As a yoga teacher, you are continuously planning your next class, trying to come up with creative and meaningful sequences that will carry your message. The more classes you teach, the more difficult it may seem to become inspired. In case you’re stuck in a rut or feel a bit lost, we have some inspiration. Sequence your yoga classes in one or two of the following ways and over time, you’ll be able to deliver classes that’ll only get better.

1. A good yoga sequence includes a lot of poses that focus on everything; strength, flexibility and balance. When you maintain a basic template for your classes, it is easy to change the exercises between every session. Be sure to include an opening, warm-ups, standing poses, inversions, backbends, twists, forward folds, closing postures and don’t forget to end with savasana – otherwise known as corpse pose – to relax. Keep in mind: you want variety.

2. Pick a pose that you can build towards, such as a Side Plank, Upward-facing Bow Pose, or any other you consider a challenge for your students. It is a fun way to sequence your class and you can show your students how to get there and help them out in order for them to feel a degree of success or a “peak” in the class.. Collective challenges can be a good motivation with the right group of students.

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3. You can also pick a particular area of the body you want to focus on and plan your class around. Whether it’s the shoulders, hips or abdomen, it is something your students will enjoy and they will leave feeling the difference in each of those areas.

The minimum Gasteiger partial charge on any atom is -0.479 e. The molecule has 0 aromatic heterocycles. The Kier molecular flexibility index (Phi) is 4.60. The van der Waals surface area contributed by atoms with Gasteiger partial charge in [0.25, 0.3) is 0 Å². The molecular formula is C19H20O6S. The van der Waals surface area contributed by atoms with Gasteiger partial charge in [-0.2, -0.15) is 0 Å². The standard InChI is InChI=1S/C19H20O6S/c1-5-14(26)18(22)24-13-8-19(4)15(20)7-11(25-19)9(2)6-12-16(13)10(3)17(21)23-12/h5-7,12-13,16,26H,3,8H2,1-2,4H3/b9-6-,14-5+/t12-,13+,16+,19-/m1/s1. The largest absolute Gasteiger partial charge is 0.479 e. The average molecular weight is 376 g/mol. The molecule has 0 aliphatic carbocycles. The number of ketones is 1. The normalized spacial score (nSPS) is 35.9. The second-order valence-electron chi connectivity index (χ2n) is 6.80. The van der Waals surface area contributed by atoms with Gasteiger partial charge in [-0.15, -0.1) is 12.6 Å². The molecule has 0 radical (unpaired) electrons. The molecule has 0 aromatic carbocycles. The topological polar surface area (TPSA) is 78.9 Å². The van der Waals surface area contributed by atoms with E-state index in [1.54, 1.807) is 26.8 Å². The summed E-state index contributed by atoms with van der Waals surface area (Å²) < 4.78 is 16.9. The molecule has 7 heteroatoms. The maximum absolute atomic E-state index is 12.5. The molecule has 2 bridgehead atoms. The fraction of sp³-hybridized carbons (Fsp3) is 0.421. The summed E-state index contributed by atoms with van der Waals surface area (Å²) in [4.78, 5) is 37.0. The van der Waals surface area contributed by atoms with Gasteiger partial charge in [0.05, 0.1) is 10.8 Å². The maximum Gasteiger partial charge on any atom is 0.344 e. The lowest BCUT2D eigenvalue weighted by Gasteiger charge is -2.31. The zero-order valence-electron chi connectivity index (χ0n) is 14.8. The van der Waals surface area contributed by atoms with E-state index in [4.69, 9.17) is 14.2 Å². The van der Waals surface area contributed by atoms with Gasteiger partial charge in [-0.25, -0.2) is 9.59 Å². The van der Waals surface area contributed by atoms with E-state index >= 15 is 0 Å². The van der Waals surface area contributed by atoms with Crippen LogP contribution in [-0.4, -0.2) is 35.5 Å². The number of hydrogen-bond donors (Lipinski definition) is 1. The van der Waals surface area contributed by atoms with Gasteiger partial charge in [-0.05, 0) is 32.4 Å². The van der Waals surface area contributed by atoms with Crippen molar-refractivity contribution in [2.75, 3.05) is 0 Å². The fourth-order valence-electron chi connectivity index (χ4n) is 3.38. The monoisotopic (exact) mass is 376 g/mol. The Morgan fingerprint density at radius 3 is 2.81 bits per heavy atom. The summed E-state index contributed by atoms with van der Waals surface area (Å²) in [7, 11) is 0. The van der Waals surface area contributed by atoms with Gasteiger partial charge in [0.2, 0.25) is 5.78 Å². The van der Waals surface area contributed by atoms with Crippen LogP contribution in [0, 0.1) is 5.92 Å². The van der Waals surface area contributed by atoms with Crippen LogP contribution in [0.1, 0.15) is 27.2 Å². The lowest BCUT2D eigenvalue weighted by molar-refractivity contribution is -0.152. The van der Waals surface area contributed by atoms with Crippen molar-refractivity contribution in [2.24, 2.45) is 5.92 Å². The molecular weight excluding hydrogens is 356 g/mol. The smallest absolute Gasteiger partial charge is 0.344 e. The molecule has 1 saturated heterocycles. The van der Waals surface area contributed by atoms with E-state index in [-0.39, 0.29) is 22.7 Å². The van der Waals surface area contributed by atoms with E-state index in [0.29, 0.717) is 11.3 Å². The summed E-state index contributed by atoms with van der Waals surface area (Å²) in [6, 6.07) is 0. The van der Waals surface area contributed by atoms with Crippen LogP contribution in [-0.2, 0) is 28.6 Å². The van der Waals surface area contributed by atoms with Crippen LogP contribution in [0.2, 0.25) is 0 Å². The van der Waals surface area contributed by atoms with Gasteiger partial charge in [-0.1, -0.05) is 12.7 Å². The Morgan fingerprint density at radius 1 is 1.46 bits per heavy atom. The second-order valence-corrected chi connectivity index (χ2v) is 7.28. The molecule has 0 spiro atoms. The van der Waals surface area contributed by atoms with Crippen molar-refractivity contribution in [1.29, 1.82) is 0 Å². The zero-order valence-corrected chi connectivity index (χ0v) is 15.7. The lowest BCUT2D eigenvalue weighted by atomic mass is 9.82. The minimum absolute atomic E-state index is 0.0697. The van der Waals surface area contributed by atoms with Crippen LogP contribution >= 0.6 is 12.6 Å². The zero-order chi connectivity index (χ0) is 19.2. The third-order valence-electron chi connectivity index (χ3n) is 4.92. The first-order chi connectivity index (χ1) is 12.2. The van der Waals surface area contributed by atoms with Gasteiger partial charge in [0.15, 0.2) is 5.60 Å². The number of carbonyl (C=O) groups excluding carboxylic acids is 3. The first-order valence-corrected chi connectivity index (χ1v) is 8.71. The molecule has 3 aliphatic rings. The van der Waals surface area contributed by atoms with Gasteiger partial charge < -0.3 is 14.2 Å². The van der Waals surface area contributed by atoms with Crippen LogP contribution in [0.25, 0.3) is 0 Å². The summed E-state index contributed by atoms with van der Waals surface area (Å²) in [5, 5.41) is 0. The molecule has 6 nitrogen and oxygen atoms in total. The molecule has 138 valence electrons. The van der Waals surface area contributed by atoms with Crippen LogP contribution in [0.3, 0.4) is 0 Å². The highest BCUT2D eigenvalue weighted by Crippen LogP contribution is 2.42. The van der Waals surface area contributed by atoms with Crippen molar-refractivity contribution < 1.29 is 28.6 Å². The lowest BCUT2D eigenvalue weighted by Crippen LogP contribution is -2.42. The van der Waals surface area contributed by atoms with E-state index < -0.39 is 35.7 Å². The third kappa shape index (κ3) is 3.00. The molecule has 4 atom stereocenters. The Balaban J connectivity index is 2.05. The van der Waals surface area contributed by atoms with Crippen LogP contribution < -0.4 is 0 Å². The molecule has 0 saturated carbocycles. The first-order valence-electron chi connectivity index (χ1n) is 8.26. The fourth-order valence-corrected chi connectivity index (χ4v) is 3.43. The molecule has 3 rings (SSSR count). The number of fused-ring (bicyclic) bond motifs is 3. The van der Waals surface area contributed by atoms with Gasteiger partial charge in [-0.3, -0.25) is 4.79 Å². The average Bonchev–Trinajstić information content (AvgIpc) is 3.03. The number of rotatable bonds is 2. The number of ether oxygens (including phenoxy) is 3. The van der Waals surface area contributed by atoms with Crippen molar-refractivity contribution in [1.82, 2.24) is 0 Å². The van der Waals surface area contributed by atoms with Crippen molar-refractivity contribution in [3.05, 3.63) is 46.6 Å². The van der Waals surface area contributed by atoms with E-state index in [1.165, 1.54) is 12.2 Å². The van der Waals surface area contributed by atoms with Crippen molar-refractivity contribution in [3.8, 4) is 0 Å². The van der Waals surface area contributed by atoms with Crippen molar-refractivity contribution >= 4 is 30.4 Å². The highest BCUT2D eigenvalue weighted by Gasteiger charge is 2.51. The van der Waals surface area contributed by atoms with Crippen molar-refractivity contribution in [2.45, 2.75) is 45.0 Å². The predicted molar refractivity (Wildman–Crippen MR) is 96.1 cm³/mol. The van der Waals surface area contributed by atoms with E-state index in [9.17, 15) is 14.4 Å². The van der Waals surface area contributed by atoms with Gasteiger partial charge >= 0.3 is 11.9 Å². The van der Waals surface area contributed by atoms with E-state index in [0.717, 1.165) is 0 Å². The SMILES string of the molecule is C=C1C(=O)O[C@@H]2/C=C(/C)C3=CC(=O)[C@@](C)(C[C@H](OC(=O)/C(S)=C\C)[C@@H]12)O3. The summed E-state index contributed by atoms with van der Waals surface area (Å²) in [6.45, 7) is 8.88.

4. Pick one or two key points you want to drive home each class. They will help you determine the poses you want to use and will give your classes a takeaway that students will appreciate.

5. Choose a theme to sequence your class around. For example, you can choose gratitude, focusing on gentle lifts of the chest and expansion of the torso, simulating heart-opening. You can make your theme one that refers to your students’ strengths, and make them do all kinds of challenging poses. You can create challenges and plan deadlines with your students so they feel motivated to reach their goalsPick one or two key points you want to drive home each class. They will help you determine the poses you want to use and will give your classes a takeaway that students will appreciate.

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Keep these tips in mind. Do what feels best and be sure to take into account your students – find out what they want, talk to them – because they may have good ideas that will benefit the class.

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Ryan Rockwell (“The Yogi Marketer”) turned his passion for yoga and marketing into a career as one of the most sought after marketing strategists. His focus is representing individuals and companies who have a conscious voice. This includes marketing for Yoga Journal, National Geographic, Vegetarian Times, Backpacker, Climber, and True Nature Yoga. Ryan’s work has evolved into helping other yoga teachers share their gifts with the world.
Learn more about Ryan here.